Mukilteo Republican Sayes challenges Democrat Sullivan for County Council seat

Glen Sayes knows he has his work cut out for November’s election, when he faces popular Snohomish County Councilman Brian Sullivan.

Sullivan, a Democrat trying for his second term, won more than two-thirds of the vote in August’s primary. Sayes, one of two Republicans in the primary, advanced with about 23 percent of the vote.

Heading toward the Nov. 8 general election, Sayes makes his case to unseat Sullivan by pointing to the rarity of “no” votes when the council makes legislative decisions. Fewer than 1 percent of votes cast in 2010 were no votes and more than half of those were cast by the council’s lone Republican, John Koster.

“It seems like there should be more controversial issues or there should be more meat to the issues,” Sayes said.

Sullivan countered that the critique shows just how unfamiliar Sayes is with the job he’s trying to win. In reality, the votes are often on dull, mundane topics, Sullivan said, and come after extensive discussions.

“Are you really going to vote ‘no’ on a pothole-repair process? Vote ‘no’ on the budget for the courts? The assessor or the auditor? Tell the sheriff you can’t buy bullets?” the incumbent asked. “If you voted ‘no’ on a lot of those things, you’d be thrown out of office for being stupid.”

Sullivan also said he’s voted against the majority when it counts. He noted that he and former County Councilman Mike Cooper were the “no” votes last year when the County Council passed, by 3-2, controversial urban centers rules allowing buildings of up to 180 feet tall at several specially zoned areas. That includes the Point Wells waterfront industrial site next to Woodway.

Sayes and Sullivan are competing for the council’s District 2, which includes the Everett and Mukilteo areas. Boundary changes under discussion could add the Democratic-leaning Tulalip area to the district next year.

The contest pits a seasoned elected figure against a newcomer.

Sullivan, who is 53, began his life in public office in his 20s, when he was elected to the City Council in his hometown of Mukilteo. He later served as Mukilteo’s mayor and has worked in county government under all three county executives. He represented the 21st Legislative District from 2001 to 2007, then beat Republican Bill Cooper, now the GOP’s county chairman, for his spot on the County Council.

Sullivan also has extensive restaurant-industry experience and was longtime owner of Riley’s pizza in Mukilteo.

Sullivan said his top priority is bringing a customs building to county-run Paine Field. That would make the airport more convenient for the Boeing Co. and other aerospace manufacturers, he said. He’s been promoting Paine Field as a site for Boeing to build the next generation of its 737 jet.

“It’s funny because we constantly talk about how we want to diversify our economy, but honestly, I think we should concentrate on aerospace,” he said. “That’s our strength.”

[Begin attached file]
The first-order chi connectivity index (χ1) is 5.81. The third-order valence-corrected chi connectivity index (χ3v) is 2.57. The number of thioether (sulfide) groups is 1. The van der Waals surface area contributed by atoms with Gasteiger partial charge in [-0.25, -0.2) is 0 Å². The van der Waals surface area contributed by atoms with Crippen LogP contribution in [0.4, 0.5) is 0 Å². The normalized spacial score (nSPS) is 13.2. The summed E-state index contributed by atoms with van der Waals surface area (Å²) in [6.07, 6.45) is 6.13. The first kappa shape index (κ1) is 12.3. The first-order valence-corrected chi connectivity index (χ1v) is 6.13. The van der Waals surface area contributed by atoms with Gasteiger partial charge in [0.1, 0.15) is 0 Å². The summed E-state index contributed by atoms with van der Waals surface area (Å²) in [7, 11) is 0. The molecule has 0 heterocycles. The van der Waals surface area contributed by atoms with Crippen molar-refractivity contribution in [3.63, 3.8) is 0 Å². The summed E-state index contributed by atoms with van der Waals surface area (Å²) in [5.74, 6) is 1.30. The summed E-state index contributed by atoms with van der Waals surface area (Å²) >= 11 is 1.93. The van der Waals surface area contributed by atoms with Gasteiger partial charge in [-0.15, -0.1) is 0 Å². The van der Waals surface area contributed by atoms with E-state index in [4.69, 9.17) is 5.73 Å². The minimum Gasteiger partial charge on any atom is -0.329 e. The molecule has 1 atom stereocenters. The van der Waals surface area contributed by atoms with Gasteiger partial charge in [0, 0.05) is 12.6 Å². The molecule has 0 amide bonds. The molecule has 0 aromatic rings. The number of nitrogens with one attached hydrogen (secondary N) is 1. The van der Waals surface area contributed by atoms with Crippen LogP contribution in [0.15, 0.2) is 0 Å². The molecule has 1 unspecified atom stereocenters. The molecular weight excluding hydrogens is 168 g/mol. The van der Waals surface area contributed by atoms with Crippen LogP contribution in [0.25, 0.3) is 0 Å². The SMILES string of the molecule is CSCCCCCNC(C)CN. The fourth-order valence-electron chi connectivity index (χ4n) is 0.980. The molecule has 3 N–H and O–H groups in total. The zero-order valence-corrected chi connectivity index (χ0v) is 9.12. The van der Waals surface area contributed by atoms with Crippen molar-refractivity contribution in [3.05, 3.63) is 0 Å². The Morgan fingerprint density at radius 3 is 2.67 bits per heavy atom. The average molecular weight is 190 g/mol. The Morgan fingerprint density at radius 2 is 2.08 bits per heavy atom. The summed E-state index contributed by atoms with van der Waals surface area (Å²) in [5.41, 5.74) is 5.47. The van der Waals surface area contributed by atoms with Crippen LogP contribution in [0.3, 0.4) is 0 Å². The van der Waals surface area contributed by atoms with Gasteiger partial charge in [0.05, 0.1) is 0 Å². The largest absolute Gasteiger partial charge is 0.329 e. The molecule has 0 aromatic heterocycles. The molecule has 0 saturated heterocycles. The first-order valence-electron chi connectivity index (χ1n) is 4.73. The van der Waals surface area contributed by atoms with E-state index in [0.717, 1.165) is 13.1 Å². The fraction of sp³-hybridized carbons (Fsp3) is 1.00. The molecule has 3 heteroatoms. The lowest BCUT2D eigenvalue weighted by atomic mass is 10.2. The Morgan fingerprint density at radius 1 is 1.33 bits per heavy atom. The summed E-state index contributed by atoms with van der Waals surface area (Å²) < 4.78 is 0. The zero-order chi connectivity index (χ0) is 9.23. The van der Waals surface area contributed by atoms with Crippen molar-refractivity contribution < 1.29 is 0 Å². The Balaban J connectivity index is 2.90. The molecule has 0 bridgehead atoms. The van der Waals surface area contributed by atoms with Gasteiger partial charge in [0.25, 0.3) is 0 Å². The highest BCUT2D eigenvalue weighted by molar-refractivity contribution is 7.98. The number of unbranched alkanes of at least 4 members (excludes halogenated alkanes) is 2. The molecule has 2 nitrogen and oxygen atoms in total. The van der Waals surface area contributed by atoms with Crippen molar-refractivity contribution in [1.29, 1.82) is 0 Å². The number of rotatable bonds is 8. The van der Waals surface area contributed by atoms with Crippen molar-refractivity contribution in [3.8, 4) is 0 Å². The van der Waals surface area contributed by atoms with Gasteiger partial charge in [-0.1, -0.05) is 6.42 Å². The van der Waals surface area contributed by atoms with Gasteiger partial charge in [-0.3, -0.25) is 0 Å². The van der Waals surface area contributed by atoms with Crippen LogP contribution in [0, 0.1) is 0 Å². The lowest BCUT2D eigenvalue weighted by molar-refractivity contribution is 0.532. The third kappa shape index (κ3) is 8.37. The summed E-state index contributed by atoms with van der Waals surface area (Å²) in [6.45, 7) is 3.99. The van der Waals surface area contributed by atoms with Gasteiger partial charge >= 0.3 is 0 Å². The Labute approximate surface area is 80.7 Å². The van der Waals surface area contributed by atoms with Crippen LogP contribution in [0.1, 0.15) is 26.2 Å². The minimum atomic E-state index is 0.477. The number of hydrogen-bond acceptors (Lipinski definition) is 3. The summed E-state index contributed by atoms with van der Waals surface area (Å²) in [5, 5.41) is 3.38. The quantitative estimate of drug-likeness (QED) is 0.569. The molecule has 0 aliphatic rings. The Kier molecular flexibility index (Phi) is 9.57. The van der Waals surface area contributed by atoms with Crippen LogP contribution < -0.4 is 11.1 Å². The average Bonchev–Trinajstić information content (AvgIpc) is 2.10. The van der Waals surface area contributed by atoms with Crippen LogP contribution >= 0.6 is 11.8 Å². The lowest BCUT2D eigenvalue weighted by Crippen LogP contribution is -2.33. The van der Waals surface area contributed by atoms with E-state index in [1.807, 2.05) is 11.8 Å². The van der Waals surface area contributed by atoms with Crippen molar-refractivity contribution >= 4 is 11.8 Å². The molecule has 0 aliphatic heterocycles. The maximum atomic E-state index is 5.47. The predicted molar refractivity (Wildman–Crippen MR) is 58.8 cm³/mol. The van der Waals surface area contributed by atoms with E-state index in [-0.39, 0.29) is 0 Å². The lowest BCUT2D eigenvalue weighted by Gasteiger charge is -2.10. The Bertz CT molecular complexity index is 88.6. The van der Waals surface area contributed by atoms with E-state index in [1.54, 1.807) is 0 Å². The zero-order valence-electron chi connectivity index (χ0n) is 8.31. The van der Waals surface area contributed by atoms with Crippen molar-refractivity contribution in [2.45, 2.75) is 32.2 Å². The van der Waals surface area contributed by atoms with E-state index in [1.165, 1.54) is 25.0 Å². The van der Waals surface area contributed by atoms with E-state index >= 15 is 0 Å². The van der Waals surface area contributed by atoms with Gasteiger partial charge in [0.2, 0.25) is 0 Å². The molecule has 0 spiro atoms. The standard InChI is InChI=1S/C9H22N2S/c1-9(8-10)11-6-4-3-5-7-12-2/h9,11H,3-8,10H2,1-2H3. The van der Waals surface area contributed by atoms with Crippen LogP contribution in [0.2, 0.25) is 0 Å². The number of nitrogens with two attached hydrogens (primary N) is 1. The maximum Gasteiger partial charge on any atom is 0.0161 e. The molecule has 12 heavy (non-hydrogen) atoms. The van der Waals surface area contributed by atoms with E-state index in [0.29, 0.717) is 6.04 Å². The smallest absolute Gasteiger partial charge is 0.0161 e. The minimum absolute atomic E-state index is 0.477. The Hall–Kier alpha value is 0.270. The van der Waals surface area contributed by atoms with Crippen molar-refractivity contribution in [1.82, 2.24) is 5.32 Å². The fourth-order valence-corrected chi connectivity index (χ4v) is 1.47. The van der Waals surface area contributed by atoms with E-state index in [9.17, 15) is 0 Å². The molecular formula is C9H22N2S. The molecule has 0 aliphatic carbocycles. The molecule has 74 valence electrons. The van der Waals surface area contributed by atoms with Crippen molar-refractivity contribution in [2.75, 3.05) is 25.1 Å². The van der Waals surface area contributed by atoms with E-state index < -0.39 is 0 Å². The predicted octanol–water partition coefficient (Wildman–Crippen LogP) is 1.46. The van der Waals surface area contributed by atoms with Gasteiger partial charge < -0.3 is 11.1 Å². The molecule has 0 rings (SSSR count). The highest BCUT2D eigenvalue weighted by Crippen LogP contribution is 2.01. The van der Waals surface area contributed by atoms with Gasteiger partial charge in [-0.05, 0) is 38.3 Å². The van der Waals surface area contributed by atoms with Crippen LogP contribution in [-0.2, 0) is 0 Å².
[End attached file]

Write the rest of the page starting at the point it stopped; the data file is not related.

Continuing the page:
He listed land-use planning and infrastructure improvements as some of the ways lawmakers can help attract more businesses and jobs to the area.

This is the second year in a row that Sayes, 61, has campaigned for public office. Last year, he was knocked out in the primary when he ran against state Sen. Paull Shin, D-Edmonds.

Sayes has never held elective office and instead emphasizes his business experience. He used to own Lumina Photography on Everett’s Casino Road but closed it recently. Earlier, he worked selling complex software systems to manufacturing companies to handle functions including operations, orders and accounting. Prices could run to millions of dollars, he said, and selling the equipment required detailed knowledge of the business client.

“Who on the Snohomish County Council is qualified to handle that level of sale?” he said.

Sayes said he’s been an overachiever all of his life. Living with the effects of polio, which he contracted when he was 15 months old, hasn’t stopped that. The disease left him using braces and crutches for much of his life, and he has been in a wheelchair for the past seven years.

“This is who I am,” he said. “That’s the spirit and attitude I’d like to bring into the County Council.”

Sayes said he agrees with his opponent on many issues but criticized Sullivan and his colleagues for creating an unfunded Transportation Benefit District. The district could be used to levy a $20 car-tab fee for roads or other taxes, though the County Council opted not to take those steps now.

“It’s really vague, we want to set this up just in case we need to have emergency funds for infrastructure?” Sayes said.

Both candidates oppose commercial flights at Paine Field.

Sullivan had raised more than $60,000 for his campaign as of last week and had spent about three-quarters of the total. Sayes had nearly $2,700 and reported spending less than $500. The job pays $102,779.05 per year.

Noah Haglund: 425-339-3465,

Glen Sayes

Age: 61

Occupation: Photographer, currently working to form a cooperative photography studio; former owner of Lumina Photography on Casino Road; used to sell business software.

Residence: Mukilteo

Party: Republican


Priorities: “Jobs, jobs, jobs.”

Brian Sullivan

Age: 53

Occupation: Snohomish County councilman; former representative for the state’s 21st Legislative District; Mukilteo mayor and city councilman; restaurant owner; coordinator for Snohomish County Tomorrow.

Residence: Mukilteo

Party: Democratic


Priorities: Jobs, infrastructure and land-use planning.

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